Grave violations against children in S. Sudan declined: UN

(NEW YORK) – There has been a significant decrease in violations against children in South Sudan since the revitalised peace agreement was signed in 2018, the United Nations said in its latest report on children and armed conflict.

The report of the UN Secretary-General on Children and Armed Conflict, which was released on Monday, covered the period between July 2018 and June 2020.

“I am encouraged by the significant decrease in grave violations against children in South Sudan since the last report of the Secretary-General. I commend the parties to the Revitalized Peace Agreement for their commitment to end and prevent violations and encourage them to continue their efforts and their close cooperation with the United Nations Country Task Force on Monitoring and Reporting”, said the Special Representative of the Secretary-General for Children and Armed Conflict, Virginia Gamba.

The UN report, however, recommends that more needs to be done to protect children affected by the ongoing conflict in the country.

“Despite this progress, I remain concerned about the situation of children in South Sudan and I urge all parties to fully implement every preventive and protective measure established in the framework of the Comprehensive Action Plan signed with the United Nations in February 2020 and to abide by their obligations under international humanitarian and human rights law,” said Gamba.

The word body noted that grave violations continue to be committed against children by all parties to the conflict, saying it verified over 700 grave violations against children across South Sudan, with the Central Equatoria state being the most affected.

The majority of violations, it stated, are attributed to the Sudan People’s Liberation Army-in-Opposition (SPLA-IO) and government security forces, including the South Sudan People’s Defence Forces.

According to the UN, recruitment and use of children remained the most prevalent violation with more than 300 children affected, of whom 48% were used in active combat, and it was often connected to other grave violations, particularly abduction.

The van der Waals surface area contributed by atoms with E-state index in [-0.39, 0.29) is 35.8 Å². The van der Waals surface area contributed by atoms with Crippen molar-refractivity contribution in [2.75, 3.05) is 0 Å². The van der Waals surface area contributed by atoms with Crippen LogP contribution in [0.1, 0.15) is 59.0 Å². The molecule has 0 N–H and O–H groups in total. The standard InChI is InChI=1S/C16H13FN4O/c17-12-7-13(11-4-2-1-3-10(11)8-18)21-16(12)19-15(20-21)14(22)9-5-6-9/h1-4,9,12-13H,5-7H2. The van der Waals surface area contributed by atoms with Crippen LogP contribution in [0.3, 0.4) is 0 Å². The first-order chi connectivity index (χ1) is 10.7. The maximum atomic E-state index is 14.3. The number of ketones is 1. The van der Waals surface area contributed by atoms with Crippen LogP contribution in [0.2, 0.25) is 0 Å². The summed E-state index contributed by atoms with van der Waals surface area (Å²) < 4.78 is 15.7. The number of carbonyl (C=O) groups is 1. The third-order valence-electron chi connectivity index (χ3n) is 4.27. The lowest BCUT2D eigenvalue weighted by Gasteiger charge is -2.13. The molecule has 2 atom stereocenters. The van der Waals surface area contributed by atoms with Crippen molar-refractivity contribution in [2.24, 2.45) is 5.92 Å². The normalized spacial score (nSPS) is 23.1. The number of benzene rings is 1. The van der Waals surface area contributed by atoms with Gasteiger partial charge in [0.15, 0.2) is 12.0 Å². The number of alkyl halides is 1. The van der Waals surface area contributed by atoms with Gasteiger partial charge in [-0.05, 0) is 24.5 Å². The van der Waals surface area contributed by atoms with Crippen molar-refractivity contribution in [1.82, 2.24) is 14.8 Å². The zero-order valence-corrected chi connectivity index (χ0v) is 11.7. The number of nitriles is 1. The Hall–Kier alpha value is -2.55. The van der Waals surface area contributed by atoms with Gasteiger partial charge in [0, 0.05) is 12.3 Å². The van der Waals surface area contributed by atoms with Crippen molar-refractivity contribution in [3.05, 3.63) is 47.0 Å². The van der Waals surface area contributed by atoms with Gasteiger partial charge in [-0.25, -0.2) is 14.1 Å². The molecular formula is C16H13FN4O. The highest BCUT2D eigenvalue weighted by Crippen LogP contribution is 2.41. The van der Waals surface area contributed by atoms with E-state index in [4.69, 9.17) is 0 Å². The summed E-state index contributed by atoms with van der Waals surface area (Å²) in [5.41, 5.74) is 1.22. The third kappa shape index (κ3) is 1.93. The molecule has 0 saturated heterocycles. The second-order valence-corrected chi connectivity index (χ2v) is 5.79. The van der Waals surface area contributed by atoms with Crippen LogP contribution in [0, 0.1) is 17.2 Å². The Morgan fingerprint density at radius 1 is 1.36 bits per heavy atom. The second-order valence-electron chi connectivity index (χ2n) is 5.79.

It said more than a third of these children were abducted by parties to the conflict.

“I call upon all parties to immediately stop the recruitment and use of children, release and hand them over to child protection actors, in accordance with established protocols, and enable the full and smooth reintegration of children into their communities”, said Gamba.

Also highlighted in the new report on South Sudan are cases of rape, including gang rape, and other forms of sexual violence against children that continued to be committed and the vast majority of incidents were attributed to government security forces.

According to the UN, attacks on schools and hospitals continued, as well as their military use by parties to conflict, which is estimated to have affected the access to education of over 14,000 children.

“It is vital that parties to conflict refrain from using schools and hospitals for military purposes,” stressed the senior UN official.

She added, “Children should be able to access education and health services without fearing attacks and I call on all parties to undertake all the possible preventive measures during the conduct of their military operations”.

Meanwhile, the Special Representative welcomed the inclusion of child protection provisions in the agreement and highlighted the importance of taking child protection concerns into account at the early stages of any future peace negotiations. She, however, called for the wide dissemination and implementation of the practical guidance for mediators to protect children in situations of armed conflict launched in February 2020.

Source: Sudan Tribune